I was very glad to see all of the demo notes mentioning “salvage/protect” but that poor hard wood flooring on the second floor courtroom… It was probably already ruined because of the leaking roof but it hurts my heart for the flooring to be in this shape.
I had forgotten all of the marble wainscoting all around the first floor and staircases since I haven’t been in there in a good 15 years. It’s nasty but undamaged.
I also have never been to the second floor of the building so I had no idea there was a GREAT old set of iron stairs that led up to what certainly looked like a previous balcony area for the courtroom. This was not open as a balcony in the photo the MDAH (see above) took so it may never have been a balcony and may have always just be extra storage space. That seems like a waste of great light, view and space to me.
There is a rickety staircase going up to the area where they’re building the clock tower but I did not venture up there since only part of the area is floored and I could also see through the floor joists for what I wanted to see anyway.
Photo MDAH took of rickety staircase before renovation (http://www.apps.mdah.ms.gov/Public/prop.aspx?id=16451&view=facts&y=738):
My photo from this morning:
In this one, the staircase is off camera to the right and you can see the rest of the windows:
There are metal beams in the “attic” which have been there for years and there are lots more outside to be added up there before they’re done.
I found the plaques marking original construction, rebuilding after the fire and addition of the wings in the first floor hallway. The original construction plaques are marble and a little hard to read. There was a third plaque beside the addition plaque that has been removed. I have no idea what that one was.
The thickness of the wall around the doorway always fascinated me as a child. I remember going in here for taxes, titles, licenses, etc with my mom and every time I would pass through, I would wonder, “WHY is this so thick?” It seems odd now because the other 3 walls of this room are normal thickness. If this was some sort of safe, fire proof or otherwise, where are the other three extra thick walls? There is another “safe door” catty cornered from this one across the hall on the first floor with the same one thick wall/three regular thickness walls. Your guess is as good as mine.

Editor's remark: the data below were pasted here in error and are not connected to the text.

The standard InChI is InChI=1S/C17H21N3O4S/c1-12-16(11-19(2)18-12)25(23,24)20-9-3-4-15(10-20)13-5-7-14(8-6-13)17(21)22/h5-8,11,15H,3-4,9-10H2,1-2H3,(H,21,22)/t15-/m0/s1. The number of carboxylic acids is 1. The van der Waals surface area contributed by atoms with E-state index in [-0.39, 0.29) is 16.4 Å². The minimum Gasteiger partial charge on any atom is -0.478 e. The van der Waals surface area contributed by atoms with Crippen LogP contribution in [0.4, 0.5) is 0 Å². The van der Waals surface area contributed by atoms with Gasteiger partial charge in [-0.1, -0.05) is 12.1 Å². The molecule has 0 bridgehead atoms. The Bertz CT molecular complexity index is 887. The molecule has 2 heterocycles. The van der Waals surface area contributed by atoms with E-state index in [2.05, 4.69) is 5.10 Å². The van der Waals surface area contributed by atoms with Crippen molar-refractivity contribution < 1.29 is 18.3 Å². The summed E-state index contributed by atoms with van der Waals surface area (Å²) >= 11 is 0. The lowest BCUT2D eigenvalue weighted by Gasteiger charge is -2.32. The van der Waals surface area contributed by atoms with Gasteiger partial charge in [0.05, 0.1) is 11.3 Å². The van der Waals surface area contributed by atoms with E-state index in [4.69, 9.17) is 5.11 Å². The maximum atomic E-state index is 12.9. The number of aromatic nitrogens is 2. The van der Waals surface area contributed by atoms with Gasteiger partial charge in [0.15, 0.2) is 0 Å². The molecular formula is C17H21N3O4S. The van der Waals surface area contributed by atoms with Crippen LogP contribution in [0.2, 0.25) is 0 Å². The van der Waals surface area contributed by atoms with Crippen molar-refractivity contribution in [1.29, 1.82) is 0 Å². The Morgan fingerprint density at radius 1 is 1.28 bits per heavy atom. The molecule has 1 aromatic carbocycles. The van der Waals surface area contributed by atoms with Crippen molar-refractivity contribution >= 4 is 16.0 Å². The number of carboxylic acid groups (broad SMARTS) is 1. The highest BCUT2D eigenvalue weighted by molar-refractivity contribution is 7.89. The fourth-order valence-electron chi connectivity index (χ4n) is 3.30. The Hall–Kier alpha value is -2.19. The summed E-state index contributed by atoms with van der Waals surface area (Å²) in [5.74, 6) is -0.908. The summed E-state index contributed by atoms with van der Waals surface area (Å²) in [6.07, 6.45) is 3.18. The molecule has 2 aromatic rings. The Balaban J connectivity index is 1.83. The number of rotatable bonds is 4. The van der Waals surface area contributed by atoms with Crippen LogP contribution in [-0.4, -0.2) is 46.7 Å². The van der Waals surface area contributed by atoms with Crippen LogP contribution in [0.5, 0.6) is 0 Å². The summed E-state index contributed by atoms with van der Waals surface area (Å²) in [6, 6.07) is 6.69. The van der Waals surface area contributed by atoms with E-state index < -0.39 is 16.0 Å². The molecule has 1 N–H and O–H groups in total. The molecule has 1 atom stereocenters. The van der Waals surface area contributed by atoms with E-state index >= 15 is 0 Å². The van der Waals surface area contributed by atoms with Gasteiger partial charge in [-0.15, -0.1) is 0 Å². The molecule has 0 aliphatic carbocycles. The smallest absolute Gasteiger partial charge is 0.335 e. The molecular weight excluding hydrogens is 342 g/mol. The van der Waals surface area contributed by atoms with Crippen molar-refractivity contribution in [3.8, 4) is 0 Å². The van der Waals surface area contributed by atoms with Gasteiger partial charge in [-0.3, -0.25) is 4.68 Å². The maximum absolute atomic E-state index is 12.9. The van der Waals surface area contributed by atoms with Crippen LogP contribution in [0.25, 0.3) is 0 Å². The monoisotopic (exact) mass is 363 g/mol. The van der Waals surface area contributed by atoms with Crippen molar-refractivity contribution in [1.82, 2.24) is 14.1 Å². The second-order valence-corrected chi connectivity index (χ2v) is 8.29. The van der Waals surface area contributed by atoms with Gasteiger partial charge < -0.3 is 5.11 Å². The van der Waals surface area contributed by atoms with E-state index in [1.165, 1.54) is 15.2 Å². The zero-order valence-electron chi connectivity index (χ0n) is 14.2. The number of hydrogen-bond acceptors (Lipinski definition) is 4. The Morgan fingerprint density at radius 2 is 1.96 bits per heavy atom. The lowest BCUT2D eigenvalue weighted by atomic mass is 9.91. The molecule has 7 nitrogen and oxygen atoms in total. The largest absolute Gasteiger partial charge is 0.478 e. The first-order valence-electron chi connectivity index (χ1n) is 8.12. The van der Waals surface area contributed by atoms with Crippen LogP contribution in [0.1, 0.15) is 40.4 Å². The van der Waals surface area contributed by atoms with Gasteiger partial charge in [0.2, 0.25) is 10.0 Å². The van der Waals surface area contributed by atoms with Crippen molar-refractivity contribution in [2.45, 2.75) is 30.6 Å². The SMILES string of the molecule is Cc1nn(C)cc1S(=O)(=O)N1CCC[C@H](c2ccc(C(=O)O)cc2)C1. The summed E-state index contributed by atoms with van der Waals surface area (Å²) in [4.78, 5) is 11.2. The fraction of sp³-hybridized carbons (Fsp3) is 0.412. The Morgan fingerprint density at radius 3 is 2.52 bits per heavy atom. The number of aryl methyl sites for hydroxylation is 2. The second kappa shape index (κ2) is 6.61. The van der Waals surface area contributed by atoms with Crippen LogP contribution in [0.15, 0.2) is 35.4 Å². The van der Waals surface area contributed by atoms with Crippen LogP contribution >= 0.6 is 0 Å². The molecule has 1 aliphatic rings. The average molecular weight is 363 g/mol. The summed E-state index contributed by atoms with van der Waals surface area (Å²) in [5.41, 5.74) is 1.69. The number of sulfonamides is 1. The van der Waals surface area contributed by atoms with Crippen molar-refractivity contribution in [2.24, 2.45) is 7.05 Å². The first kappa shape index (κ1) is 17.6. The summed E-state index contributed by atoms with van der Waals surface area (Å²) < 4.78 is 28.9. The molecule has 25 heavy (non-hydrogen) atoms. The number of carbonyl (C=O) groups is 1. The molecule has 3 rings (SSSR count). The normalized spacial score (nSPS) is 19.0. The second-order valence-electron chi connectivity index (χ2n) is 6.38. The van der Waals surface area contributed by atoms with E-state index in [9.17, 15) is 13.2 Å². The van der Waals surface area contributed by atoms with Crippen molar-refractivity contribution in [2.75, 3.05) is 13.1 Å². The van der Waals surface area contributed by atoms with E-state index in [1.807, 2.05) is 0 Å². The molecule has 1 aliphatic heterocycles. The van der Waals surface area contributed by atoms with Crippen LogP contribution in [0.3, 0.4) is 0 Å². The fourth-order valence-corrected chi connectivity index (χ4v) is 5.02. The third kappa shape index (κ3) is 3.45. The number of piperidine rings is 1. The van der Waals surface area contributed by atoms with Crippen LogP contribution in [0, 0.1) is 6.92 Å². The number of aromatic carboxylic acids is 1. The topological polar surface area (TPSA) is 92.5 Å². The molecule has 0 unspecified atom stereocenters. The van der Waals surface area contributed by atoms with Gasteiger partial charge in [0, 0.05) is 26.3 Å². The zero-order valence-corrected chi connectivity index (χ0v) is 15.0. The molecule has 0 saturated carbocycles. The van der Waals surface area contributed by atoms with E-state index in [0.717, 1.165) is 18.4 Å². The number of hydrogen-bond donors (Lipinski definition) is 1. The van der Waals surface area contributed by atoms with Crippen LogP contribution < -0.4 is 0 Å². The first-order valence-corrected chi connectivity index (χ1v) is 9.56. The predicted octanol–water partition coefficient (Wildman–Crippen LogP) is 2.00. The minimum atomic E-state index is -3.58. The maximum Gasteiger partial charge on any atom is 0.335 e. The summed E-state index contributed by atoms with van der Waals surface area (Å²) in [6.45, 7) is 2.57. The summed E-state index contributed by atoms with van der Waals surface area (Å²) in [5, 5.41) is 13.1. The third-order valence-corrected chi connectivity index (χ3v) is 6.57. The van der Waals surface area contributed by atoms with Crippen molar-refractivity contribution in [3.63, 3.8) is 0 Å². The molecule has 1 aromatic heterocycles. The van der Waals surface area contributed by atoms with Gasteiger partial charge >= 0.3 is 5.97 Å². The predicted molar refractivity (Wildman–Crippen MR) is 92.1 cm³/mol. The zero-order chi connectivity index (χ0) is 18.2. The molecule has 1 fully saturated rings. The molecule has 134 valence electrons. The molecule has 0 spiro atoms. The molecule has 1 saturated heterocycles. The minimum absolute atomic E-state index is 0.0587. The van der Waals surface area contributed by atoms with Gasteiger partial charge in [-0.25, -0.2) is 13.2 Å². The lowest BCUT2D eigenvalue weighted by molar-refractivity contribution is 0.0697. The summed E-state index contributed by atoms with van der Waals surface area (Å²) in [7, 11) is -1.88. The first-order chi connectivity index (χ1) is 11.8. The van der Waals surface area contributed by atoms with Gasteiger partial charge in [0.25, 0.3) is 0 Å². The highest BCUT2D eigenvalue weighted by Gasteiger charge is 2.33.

This is some original hardware still in place to activate the transom windows over the first floor interior doors.
Another fireplace surround with a hole in the brick above for the pot bellied heater pipe. First floor.
The concrete floor had been dug up here the last time I looked inside but I didn’t know why. They ran electrical conduit under the floor and repoured the concrete, that’s why.
This room must have been in the worst area of the fire in the 1930’s, as all of the visible bricks in here are still stained black. The fireplace surround is also painted black where all of the ones I’ve seen around the building other than this one have been white. Perhaps it was smoke stained beyond the point of light colored paint being able to cover it up in the 30’s? The room directly behind this is also part of the original construction and it has soot stained bricks too. The fire must have been contained to this side of the building as the other original bricks in the building are much lighter in color.
This was the one of the men’s bathrooms on the second floor and this was what they were chiseling pieces of brick from and filling up 5 gallon buckets with when I came last Friday. They’re trying to get down to the pipes and drains in the floor. There are more fire scorched visible bricks in the wall in this room as well.